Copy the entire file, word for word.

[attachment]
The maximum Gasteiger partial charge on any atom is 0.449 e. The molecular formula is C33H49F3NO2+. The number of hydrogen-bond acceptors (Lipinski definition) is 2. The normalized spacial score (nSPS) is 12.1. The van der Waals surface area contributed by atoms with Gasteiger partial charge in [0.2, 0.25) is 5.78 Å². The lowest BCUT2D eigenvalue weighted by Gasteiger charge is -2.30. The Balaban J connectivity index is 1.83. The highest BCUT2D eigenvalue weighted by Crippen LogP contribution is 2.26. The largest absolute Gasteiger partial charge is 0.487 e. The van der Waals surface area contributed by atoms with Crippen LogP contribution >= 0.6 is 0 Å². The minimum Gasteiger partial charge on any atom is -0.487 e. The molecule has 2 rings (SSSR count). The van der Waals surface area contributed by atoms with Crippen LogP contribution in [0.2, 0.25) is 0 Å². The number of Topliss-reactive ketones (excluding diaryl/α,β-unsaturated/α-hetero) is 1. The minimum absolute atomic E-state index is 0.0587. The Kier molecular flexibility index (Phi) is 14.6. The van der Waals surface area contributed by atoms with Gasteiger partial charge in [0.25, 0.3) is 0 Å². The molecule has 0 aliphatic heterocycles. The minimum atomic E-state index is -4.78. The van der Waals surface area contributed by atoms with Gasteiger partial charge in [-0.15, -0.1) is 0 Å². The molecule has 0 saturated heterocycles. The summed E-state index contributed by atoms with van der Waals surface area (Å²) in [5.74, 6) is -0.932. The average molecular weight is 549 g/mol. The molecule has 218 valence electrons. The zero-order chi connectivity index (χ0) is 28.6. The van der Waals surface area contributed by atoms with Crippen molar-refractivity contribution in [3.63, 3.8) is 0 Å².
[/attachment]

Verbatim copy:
The maximum Gasteiger partial charge on any atom is 0.449 e. The molecular formula is C33H49F3NO2+. The number of hydrogen-bond acceptors (Lipinski definition) is 2. The normalized spacial score (nSPS) is 12.1. The van der Waals surface area contributed by atoms with Gasteiger partial charge in [0.2, 0.25) is 5.78 Å². The lowest BCUT2D eigenvalue weighted by Gasteiger charge is -2.30. The Balaban J connectivity index is 1.83. The highest BCUT2D eigenvalue weighted by Crippen LogP contribution is 2.26. The largest absolute Gasteiger partial charge is 0.487 e. The van der Waals surface area contributed by atoms with Crippen LogP contribution >= 0.6 is 0 Å². The minimum Gasteiger partial charge on any atom is -0.487 e. The molecule has 2 rings (SSSR count). The van der Waals surface area contributed by atoms with Crippen LogP contribution in [0.2, 0.25) is 0 Å². The number of Topliss-reactive ketones (excluding diaryl/α,β-unsaturated/α-hetero) is 1. The minimum absolute atomic E-state index is 0.0587. The Kier molecular flexibility index (Phi) is 14.6. The van der Waals surface area contributed by atoms with Gasteiger partial charge in [0.25, 0.3) is 0 Å². The molecule has 0 aliphatic heterocycles. The minimum atomic E-state index is -4.78. The van der Waals surface area contributed by atoms with Gasteiger partial charge in [-0.15, -0.1) is 0 Å². The molecule has 0 saturated heterocycles. The summed E-state index contributed by atoms with van der Waals surface area (Å²) in [5.74, 6) is -0.932. The average molecular weight is 549 g/mol. The molecule has 218 valence electrons. The zero-order chi connectivity index (χ0) is 28.6. The van der Waals surface area contributed by atoms with Crippen molar-refractivity contribution in [3.63, 3.8) is 0 Å².